Value of worldwide PV module shipments to surpass $3.7 billion by 2006

July 17, 2002 — The stimulus for photovoltaic (PV) technology began more than 25 years ago in response to the oil crisis of the 1970s. Major programs were started in the United States, Japan, Europe and other countries.

Ongoing environmental concerns were also a driving force in the development of a clean, renewable, non-polluting source of energy. A positive force from that time period was increased funding for renewable and alternative energy sources such as solar water heating, solar thermal systems and photovoltaics cells, modules and arrays that could rely on the sun to provide energy.

According to a soon-to-be-released updated study from Business Communications Company, Inc. RE-038U Photovoltaics: Markets and Technologies, the total shipments of photovoltaic (PV) modules reached 393.8 megawatts in 2001. They are projected to grow by an AAGR (average annual growth rate) of 21% and reach 1,021.5 megawatts by 2006.

Silicon technology is expected to dominate the PV market throughout the forecast period. Polycrystalline silicon will represent the highest volume PV technology with shipments projected to grow at an AAGR of 20.6% to reach 450.8 megawatts by 2006.

Single crystal silicon shipments amounted to 161.5 megawatts in 2001 and are projected to reach 398.4 megawatts by 2006. Shipments of silicon film deposited on more flexible substrates amounted to 7.5 megawatts in 2001 but will grow at an AAGR of 21.2% to reach 19.5 megawatts by 2006.

Thin films, long heralded as less expensive and more efficient, will finally exhibit significant growth during this five year forecast period. Collectively, shipments of amorphous silicon, cadmium telluride, copper indium diselenide and gallium arsenide amounted to 47.3 megawatts in 2001.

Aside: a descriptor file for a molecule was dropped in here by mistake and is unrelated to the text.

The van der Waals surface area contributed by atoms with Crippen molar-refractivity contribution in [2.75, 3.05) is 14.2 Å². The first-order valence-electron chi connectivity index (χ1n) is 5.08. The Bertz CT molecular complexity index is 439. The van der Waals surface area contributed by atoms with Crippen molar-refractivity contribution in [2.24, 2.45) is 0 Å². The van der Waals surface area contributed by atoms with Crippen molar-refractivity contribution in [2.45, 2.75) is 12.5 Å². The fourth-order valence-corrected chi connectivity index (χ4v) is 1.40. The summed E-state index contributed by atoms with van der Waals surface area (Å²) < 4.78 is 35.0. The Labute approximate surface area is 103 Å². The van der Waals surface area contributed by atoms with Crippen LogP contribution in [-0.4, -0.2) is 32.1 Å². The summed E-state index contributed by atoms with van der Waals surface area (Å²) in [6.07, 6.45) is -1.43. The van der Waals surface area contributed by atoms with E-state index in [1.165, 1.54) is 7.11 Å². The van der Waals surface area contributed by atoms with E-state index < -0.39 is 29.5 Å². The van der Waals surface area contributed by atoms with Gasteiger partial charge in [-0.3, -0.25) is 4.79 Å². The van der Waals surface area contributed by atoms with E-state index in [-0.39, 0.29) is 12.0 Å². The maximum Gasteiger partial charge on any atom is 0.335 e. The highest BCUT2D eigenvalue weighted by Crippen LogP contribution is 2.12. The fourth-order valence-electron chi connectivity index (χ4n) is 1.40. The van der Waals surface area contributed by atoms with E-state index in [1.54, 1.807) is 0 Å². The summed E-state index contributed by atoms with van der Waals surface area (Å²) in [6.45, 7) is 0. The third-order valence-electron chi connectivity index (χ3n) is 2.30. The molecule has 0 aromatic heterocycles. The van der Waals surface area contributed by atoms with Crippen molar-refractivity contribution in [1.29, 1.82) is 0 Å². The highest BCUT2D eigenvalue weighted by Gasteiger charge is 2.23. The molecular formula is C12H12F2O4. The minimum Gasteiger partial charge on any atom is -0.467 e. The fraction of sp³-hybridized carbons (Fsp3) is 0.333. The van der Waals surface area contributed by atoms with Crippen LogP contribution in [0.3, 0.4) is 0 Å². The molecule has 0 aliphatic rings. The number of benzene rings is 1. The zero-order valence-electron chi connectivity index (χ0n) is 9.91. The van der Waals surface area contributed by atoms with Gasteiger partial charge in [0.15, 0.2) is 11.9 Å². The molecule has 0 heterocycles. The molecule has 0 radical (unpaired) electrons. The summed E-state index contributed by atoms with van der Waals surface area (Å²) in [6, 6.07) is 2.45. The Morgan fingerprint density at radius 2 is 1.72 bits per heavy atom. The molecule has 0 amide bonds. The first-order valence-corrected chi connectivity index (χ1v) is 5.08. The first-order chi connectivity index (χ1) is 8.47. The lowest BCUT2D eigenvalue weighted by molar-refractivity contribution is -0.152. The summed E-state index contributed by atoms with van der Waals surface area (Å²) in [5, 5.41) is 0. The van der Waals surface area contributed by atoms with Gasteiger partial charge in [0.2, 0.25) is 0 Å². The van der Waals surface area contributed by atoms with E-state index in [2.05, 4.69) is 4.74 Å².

They are projected to reach 152.8 megawatts by 2006 as they grow at an AAGR of 26.3%. Thin films represented 12% of the PV market in 2001. By 2006, they will account for 14.9% of the total market. Research and development efforts in the use of these materials continues at a more rapid pace.

The value of worldwide PV module shipments was estimated at $2,067.5 million in 2001. That amount is expected to increase at an AAGR of 12.5% to reach $3,728.5 million by 2006. Price reductions in the cost of modules as well as balance-of-systems will make PV systems less expensive.

The value of module materials was estimated at $1,378.3 million in 2001. Material value will rise at an AAGR of 11.7% to reach $2,400.5 million by 2006.

The report is due out in August 2002. For more information, visit the company’s web site at

Source: BUSINESS COMMUNICATIONS COMPANY, INC., 25 Van Zant Street, Norwalk, CT 06855, Telephone: (203) 853-4266; ext. 309, Email:

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